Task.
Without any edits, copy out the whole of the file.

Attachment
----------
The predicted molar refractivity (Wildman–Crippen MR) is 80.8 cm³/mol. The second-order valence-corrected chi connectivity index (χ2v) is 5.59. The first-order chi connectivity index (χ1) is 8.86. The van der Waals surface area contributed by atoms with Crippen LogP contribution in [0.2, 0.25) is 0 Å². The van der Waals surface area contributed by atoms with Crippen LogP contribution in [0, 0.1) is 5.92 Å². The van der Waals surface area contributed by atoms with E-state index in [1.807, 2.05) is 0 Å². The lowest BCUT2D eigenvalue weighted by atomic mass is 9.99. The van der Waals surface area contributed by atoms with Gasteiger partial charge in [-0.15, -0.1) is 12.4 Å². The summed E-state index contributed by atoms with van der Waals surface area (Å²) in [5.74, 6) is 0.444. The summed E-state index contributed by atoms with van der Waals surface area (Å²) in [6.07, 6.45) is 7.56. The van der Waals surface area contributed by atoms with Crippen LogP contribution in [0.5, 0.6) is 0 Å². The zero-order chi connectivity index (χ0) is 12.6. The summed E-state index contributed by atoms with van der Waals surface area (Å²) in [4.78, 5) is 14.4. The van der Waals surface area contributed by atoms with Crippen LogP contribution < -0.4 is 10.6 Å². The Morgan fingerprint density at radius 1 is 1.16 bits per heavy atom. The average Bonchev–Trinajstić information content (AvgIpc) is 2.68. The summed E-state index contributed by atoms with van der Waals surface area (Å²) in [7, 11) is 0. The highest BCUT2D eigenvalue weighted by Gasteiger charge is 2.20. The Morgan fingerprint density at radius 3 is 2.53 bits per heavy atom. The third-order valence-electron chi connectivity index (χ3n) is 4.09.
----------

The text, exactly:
The predicted molar refractivity (Wildman–Crippen MR) is 80.8 cm³/mol. The second-order valence-corrected chi connectivity index (χ2v) is 5.59. The first-order chi connectivity index (χ1) is 8.86. The van der Waals surface area contributed by atoms with Crippen LogP contribution in [0.2, 0.25) is 0 Å². The van der Waals surface area contributed by atoms with Crippen LogP contribution in [0, 0.1) is 5.92 Å². The van der Waals surface area contributed by atoms with E-state index in [1.807, 2.05) is 0 Å². The lowest BCUT2D eigenvalue weighted by atomic mass is 9.99. The van der Waals surface area contributed by atoms with Gasteiger partial charge in [-0.15, -0.1) is 12.4 Å². The summed E-state index contributed by atoms with van der Waals surface area (Å²) in [5.74, 6) is 0.444. The summed E-state index contributed by atoms with van der Waals surface area (Å²) in [6.07, 6.45) is 7.56. The van der Waals surface area contributed by atoms with Crippen LogP contribution in [0.5, 0.6) is 0 Å². The zero-order chi connectivity index (χ0) is 12.6. The summed E-state index contributed by atoms with van der Waals surface area (Å²) in [4.78, 5) is 14.4. The van der Waals surface area contributed by atoms with Crippen LogP contribution < -0.4 is 10.6 Å². The Morgan fingerprint density at radius 1 is 1.16 bits per heavy atom. The average Bonchev–Trinajstić information content (AvgIpc) is 2.68. The summed E-state index contributed by atoms with van der Waals surface area (Å²) in [7, 11) is 0. The highest BCUT2D eigenvalue weighted by Gasteiger charge is 2.20. The Morgan fingerprint density at radius 3 is 2.53 bits per heavy atom. The third-order valence-electron chi connectivity index (χ3n) is 4.09.